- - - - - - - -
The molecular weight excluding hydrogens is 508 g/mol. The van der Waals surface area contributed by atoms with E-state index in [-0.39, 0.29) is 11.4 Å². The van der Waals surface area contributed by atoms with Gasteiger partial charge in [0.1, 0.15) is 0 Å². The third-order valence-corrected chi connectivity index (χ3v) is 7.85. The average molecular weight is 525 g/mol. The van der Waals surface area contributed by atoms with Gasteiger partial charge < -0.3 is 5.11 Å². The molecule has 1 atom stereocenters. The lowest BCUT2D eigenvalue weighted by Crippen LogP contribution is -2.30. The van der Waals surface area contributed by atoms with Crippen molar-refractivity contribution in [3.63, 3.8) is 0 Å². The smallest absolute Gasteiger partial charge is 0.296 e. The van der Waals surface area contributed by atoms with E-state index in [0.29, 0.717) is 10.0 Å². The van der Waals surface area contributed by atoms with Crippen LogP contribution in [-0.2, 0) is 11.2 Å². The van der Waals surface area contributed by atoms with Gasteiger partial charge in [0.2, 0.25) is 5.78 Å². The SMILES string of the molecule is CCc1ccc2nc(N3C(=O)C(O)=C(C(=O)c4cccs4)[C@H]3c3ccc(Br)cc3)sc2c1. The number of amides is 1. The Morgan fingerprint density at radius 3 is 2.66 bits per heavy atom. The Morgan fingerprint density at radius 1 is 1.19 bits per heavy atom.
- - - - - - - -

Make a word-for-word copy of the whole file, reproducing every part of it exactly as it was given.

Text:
The molecular weight excluding hydrogens is 508 g/mol. The van der Waals surface area contributed by atoms with E-state index in [-0.39, 0.29) is 11.4 Å². The van der Waals surface area contributed by atoms with Gasteiger partial charge in [0.1, 0.15) is 0 Å². The third-order valence-corrected chi connectivity index (χ3v) is 7.85. The average molecular weight is 525 g/mol. The van der Waals surface area contributed by atoms with Gasteiger partial charge < -0.3 is 5.11 Å². The molecule has 1 atom stereocenters. The lowest BCUT2D eigenvalue weighted by Crippen LogP contribution is -2.30. The van der Waals surface area contributed by atoms with Crippen molar-refractivity contribution in [3.63, 3.8) is 0 Å². The smallest absolute Gasteiger partial charge is 0.296 e. The van der Waals surface area contributed by atoms with E-state index in [0.29, 0.717) is 10.0 Å². The van der Waals surface area contributed by atoms with Crippen LogP contribution in [-0.2, 0) is 11.2 Å². The van der Waals surface area contributed by atoms with Gasteiger partial charge in [0.2, 0.25) is 5.78 Å². The SMILES string of the molecule is CCc1ccc2nc(N3C(=O)C(O)=C(C(=O)c4cccs4)[C@H]3c3ccc(Br)cc3)sc2c1. The number of amides is 1. The Morgan fingerprint density at radius 3 is 2.66 bits per heavy atom. The Morgan fingerprint density at radius 1 is 1.19 bits per heavy atom.